February 7, 2008 – Kathy Dobie has a very troubling–but very important– article about PTSD in the February 18 issue of The Nation. It centers on the high rate of post-traumatic stress within the Marine Corps, along with anecdotal evidence that suggests both the Corps and the Defense Department are handling the problem much like the Bush administration handles problems: By pretending it’s not there.
Dobie interviewed VoteVets.org Senior Advisor Dr. Katherine Scheirman and former Senior Advisor (and current U.S. Senate candidate) Andrew Horne for the piece:
“The funding has just been awful, the worst I’ve ever seen in my twenty years in the military,” says Dr. Katherine Scheirman, a retired Air Force colonel who served as chief of medical operations in the Air Force’s Europe headquarters from July 2004 to September 2006. Scheirman says the current political environment has made it “impossible” to give wounded soldiers proper care. “It’s all about money,” she says. “Every kid that gets kicked out with PTSD is gonna be a lifetime of disability payments for the government. Every kid who gives up and kills himself, nothing.” Scheirman’s unit was in charge of evacuating the wounded from Iraq and Afghanistan and transporting them to the Landstuhl Regional Medical Center in Germany and on to the United States. She says politics infused every aspect of care. When she tried to beef up the hospital staff at Landstuhl, she was told, “No, we can’t put more doctors or nurses in there because it will look like we expect more casualties.” She was not allowed to send the visibly wounded home on commercial planes. “The rule,” she says, “was they couldn’t fly commercial if they had injuries that showed because it would upset the American people.” The military planes were so cold the Air Force ended up running clothing drives for hats, scarves and mittens–a situation that continues today. In one e-mail requesting donations, a lieutenant colonel wrote, “Mittens are preferred because they often fit better over wounded hands/fingers.”
“What kind of Army doesn’t provide mittens for its wounded soldiers?” Scheirman asks. “What’s sad is this isn’t the way it’s ever been before. I came into the military under Reagan, and George Bush’s dad–they treated people well. The Clintons treated people really, really well. It’s only this Administration that acts like the lives of these soldiers are expendable.”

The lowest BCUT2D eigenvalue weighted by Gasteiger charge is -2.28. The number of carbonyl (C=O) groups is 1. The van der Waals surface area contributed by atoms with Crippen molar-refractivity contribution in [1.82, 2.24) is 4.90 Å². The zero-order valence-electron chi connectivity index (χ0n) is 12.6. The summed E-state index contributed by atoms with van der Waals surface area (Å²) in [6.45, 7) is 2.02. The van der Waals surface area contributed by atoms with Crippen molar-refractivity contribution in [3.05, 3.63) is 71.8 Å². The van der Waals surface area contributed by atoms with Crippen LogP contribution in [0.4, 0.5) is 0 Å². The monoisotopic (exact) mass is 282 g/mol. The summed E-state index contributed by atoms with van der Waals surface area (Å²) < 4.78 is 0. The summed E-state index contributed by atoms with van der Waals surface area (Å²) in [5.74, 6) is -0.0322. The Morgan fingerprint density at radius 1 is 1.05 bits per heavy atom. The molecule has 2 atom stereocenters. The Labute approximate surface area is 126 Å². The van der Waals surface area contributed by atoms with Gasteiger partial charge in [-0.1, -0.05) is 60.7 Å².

Scheirman’s last paragraph sums up the sentiments of many in this community. Horne’s experience, while different, still highlights a systemic problem:
Before Lt. Col. Andrew Horne left Iraq in 2005, where he was the civil military operations officer for western Anbar province, he and every marine under him above the rank of staff sergeant attended a briefing on PTSD given by the division psychiatrist, a Navy officer. “They said it’s been determined that it comes from a feeling of helplessness, and elite units like Marines don’t get it,” Horne says. “And the ones who do get it have usually been discipline problems before or have a pre-existing problem. So it was really designed to, one, make you not report it yourself and, two, be suspicious of anyone who was reporting it.”
I’m well aware that many in the veteran and active duty communities aren’t comfortable with the abundance of articles in the media that they see as portraying combat vets as broken down, volatile lunatics. Either way, the fact is there’s a problem. And it needs to be addressed by the leadership of all branches of the military. People are failing to realize that it isn’t just exposure to violence, and prolonged, stressful periods away from home that cause PTSD. It is the combination. It’s the repeated exposure that’s causing all the problems.
So in the end, I think it’s up in the air as to whether this article in The Nation reflects poorly on the military. Perhaps it does. But will the military become stronger or weaker if we don’t address this problem? To me, the answer is an obvious “weaker.” Because, as I see it, only unenlightened cowards refuse to recognize their own weaknesses. And in doing so, they never conquer them.
As members of the military, we must recognize these failings within the system so that we may correct them. We will get no help from the Bush administration, so we must do it ourselves.